In the study, ALS mouse models were given either the marijuana compound THC, the marijuana compound cannabidiol, cannabidiol plus THC, or a placebo daily following the onset of disease signs. The researchers measured disease progression by testing how long the mice could stand on a slowly rotating rod. The more severe their nerve cell degeneration, the less time the mice can balance on the rod. In addition, two conditions of ALS, the loss of movement ability and survival time, were analyzed using a mathematical model.

“We found that treatment with THC delayed disease progression by seven days and extended survival by six days in the mouse model,” says Abood. “This corresponds to three years in human terms.”

Results also indicate that the combination of THC and cannabidiol further delays disease progression. Treatment with cannabidiol alone, however, had no effect.

Cathy in 2012:

Medical Cannabis Helps ALS Patient Outlive her Own Doctors

In April, Cathy Jordan sat on a panel at the Cannabis Therapeutics Conference in Arizona. Before taking the stage, she discussed the medical use of cannabis for ALS with Jahan Marcu, the Philadelphia Medical Marijuana Examiner.

Cathy Jordan first noticed something was wrong in summer of 1985 when she couldn’t pick things up. Her muscles weren’t responding. In 1986, she was diagnosed with ALS (Amyotrophic Lateral Sclerosis). ALS, also known as Lou Gehrig’s disease, is characterized by the death of motor neurons leading to loss of limb control, breathing, swallowing, speech and widespread cellular dysfunction. Most cases of ALS are sporadic; it is not a viral or autoimmune disease.

“Most people start using a feeding tube because they are afraid of choking to death”, says Cathy.

In 1986, she was given 3 – 5 years to live according to her neurologist. Nearly 3 decades later, she is still alive and living with ALS.

“All my docs are retiring or dead. I’ve outlived 5 support groups and 4 neurologists,” said Cathy. This actually posed a problem for Cathy who lost her social security benefits because she lived passed her expiration date. The state of Florida said her ID and regular documentation wasn’t good enough to prove she was alive and to continue to receive benefits. She had to ask her neurologist to fill out paperwork to prove she was still alive.

Mrs. Jordan began using Cannabis from a Florida grower to treat her ALS in the late 80’s. “Donny Clark provided my medicine, grown in the Myakka River Valley…he was busted and sentenced to life in prison, and that strain of Cannabis was lost.”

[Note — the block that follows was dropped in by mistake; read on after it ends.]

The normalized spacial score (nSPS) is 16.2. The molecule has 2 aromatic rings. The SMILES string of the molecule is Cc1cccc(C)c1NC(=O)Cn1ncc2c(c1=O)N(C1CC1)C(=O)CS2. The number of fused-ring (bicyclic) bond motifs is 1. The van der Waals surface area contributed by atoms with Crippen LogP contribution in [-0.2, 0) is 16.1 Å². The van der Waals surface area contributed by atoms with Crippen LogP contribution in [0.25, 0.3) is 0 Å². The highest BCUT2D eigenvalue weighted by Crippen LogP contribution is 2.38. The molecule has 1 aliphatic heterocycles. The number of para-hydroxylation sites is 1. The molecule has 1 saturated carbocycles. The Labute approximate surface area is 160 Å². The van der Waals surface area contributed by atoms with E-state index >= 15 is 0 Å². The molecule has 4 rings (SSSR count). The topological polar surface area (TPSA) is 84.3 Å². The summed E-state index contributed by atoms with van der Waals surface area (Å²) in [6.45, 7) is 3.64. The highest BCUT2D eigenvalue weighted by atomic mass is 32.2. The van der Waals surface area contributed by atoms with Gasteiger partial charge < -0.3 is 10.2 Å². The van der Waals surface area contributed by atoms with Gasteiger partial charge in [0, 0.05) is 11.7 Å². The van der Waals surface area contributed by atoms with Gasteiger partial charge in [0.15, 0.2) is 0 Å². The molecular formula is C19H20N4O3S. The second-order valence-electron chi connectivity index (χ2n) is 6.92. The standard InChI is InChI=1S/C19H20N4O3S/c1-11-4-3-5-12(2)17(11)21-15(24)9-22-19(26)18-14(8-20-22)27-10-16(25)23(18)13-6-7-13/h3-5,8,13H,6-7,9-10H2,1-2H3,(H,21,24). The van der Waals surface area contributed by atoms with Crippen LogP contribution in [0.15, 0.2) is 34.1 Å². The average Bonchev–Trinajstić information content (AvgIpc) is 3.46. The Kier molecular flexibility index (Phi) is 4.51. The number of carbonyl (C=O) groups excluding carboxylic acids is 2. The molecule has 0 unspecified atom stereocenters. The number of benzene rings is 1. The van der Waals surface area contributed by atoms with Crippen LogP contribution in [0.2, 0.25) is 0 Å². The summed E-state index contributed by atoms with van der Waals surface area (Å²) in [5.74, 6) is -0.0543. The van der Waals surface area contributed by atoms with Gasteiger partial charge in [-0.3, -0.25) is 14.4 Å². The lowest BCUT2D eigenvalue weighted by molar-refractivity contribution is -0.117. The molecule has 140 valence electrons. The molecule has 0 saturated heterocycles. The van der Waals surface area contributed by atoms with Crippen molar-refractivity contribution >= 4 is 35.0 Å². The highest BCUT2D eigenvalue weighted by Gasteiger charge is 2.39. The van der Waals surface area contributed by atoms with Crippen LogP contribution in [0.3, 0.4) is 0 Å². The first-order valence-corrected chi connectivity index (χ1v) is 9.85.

“You know, they say the fountain of youth is in Florida. Maybe it was something in the soil that made this plant helps me…and I don’t understand why doctors wouldn’t study me. But I still would like to know why this is helping me.”

At first, doctors wouldn’t accept that marijuana could be responsible for Cathy’s extended life span. Other doctors thought that smoking anything would impair her lung function and even threatened to have this paralyzed women committed, simply based on the fact that she thought Cannabis was actually helping her.

“I visited a neurologist at Duke University. When I told him that I was smoking Cannabis, he didn’t know what to do with me. He was afraid. He wouldn’t even take my blood pressure because I was using an illegal drug.”

Cathy adds:

“I asked my docs if they would take a drug if it was neuroprotective, an antioxidant and an anti-inflammatory. They say ‘yes’ and ask me if I know of one. Cannabis, I tell them.”

Nearly three decades later, the science has caught up with this miracle patient. Scientists created a mouse with ALS, which was very exciting for Cathy. Research has shown that THC and other cannabinoids can benefit mice with ALS. The mounting evidence of cannabinoids halting the progression of ALS has started to change the attitudes of doctors and prominent researchers have recently called for ALS clinical trials with Cannabis or cannabinoids.

“They all agree today that I should smoke Cannabis,” says Cathy. “Twenty six years later, my original neurologist fought [successfully] to make sure Cannabis is legal for patients in Delaware.”